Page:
Anxiety is an emotion we all feel at times. It is our bodies’ natural way of telling us that we are in circumstances where we need to take care.
Mild anxiety can be helpful, keeping us alert in situations like exams and job interviews, but for some people anxiety becomes debilitating. They can become anxious about things that other people do not, and which they themselves may have previously found easy.
Common forms of anxiety
People can suffer from general anxiety, where they feel anxious about many different things, or a specific anxiety, such as:
- social anxiety – worrying about social situations and what people might think of you or whether you are going to embarrass yourself
- health anxiety – worrying that you have, or are about to get, a serious health condition
- post-natal anxiety – worrying that your baby is in danger.
Anxiety is often accompanied by distressing physical symptoms, such as sweating, blushing or panic attacks. Someone having a panic attack might experience symptoms such as a racing heart and difficulty breathing. The panic can be made worse by the thought that the person might be about to faint or die.
What causes problematic anxiety?
Some people seem to be more predisposed to problematic anxiety than others. You are more likely to suffer from anxiety if you have a parent who is anxious, though it’s not clear whether there’s a genetic link or we learn to be anxious from our parents. You are also more predisposed to anxiety if you had a difficult childhood, for example experiencing abuse, trauma or bullying.
Difficult life events, such as bereavement or losing your job, can then trigger problematic anxiety in people who are predisposed to it.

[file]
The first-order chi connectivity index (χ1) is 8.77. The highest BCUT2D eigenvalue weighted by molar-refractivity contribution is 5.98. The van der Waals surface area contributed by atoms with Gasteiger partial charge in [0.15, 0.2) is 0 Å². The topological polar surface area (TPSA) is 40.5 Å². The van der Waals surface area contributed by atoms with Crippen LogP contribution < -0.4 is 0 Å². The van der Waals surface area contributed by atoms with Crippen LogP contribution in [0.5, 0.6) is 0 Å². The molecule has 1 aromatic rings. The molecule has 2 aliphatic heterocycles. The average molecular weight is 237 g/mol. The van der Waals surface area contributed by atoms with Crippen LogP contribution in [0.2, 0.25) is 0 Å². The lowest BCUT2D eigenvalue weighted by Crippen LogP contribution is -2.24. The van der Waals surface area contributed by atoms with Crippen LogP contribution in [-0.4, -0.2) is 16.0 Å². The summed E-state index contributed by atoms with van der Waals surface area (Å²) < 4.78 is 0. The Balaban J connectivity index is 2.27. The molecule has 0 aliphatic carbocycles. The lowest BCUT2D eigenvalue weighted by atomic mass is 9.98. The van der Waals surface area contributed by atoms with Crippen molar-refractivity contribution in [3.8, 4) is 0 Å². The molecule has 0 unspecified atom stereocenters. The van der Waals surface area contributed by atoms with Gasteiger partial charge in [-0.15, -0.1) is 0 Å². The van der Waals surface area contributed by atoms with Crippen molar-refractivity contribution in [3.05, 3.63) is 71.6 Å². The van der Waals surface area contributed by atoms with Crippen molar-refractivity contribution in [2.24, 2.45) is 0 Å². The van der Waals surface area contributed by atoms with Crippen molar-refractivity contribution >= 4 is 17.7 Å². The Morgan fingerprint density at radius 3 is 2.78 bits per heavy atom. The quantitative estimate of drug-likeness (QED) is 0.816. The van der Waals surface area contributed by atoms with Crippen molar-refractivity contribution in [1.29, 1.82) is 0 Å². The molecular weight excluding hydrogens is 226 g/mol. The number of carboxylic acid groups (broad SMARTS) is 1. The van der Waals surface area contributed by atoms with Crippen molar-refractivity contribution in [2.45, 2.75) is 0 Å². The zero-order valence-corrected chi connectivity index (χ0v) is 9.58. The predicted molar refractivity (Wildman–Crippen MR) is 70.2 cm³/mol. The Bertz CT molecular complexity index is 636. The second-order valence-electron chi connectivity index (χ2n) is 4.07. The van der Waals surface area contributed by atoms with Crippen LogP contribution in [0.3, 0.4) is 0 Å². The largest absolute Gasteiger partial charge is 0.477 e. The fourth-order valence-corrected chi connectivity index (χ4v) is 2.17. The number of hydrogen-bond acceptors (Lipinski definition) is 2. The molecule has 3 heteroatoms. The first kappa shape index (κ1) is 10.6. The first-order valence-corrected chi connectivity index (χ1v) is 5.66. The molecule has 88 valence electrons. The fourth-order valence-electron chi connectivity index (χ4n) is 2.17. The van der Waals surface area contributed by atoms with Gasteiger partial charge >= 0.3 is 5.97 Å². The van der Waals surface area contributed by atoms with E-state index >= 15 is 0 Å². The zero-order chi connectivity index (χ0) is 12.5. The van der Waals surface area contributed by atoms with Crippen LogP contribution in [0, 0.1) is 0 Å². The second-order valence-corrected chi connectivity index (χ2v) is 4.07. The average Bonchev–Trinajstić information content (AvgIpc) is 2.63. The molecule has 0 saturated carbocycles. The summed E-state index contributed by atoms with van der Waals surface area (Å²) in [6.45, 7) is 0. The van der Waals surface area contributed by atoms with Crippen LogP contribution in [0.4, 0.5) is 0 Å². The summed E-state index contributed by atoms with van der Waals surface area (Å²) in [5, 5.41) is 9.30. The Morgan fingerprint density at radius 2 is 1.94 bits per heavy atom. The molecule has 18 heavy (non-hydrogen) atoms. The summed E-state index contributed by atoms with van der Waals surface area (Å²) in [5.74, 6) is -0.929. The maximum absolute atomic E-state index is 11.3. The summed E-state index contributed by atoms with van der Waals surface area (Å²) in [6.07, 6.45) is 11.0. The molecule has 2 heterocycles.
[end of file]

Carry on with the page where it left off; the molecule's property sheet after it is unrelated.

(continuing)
A cycle can develop when a person avoids the situations that make them anxious. Avoiding the situation gives them short-term relief from the anxiety but it also reinforces the belief that the situation is dangerous to them. That makes them more anxious in the long run.
How can anxiety counselling help?
Anxiety is one of the most common reasons people seek psychotherapy and counselling. In the UK, approximately 16 per cent of women and 9 per cent of men experience anxiety problems every year.
Your therapist will help you to understand your anxiety: what underlies it, how it is triggered and how you can reduce anxiety over time.
Many people with anxiety feel anxious about starting counselling. Our therapists will understand and help you to feel comfortable. To make an appointment, please get in touch.
Anxiety can have a debilitating effect on many aspects of life and can lead to physical health problems.
Making your first appointment
Appointments are available Monday to Friday from 7.30 am until 8.30 pm and on Saturdays and Sundays from 7.30 am until 7.30 pm.
Our trainee therapists are on approved UK counselling and psychotherapy courses and are carefully selected for their maturity, expertise and compassion.
Please use our enquiry form below and we will respond shortly
There are a number of ways to get in touch
First Floor Rear
20 Great Portland Street
To book your first appointment with us, complete our online booking form and we will contact you shortly.
Mondays to Fridays 7.30 am — 8.30 pm
Saturdays and Sundays 7.30 am — 7.30 pm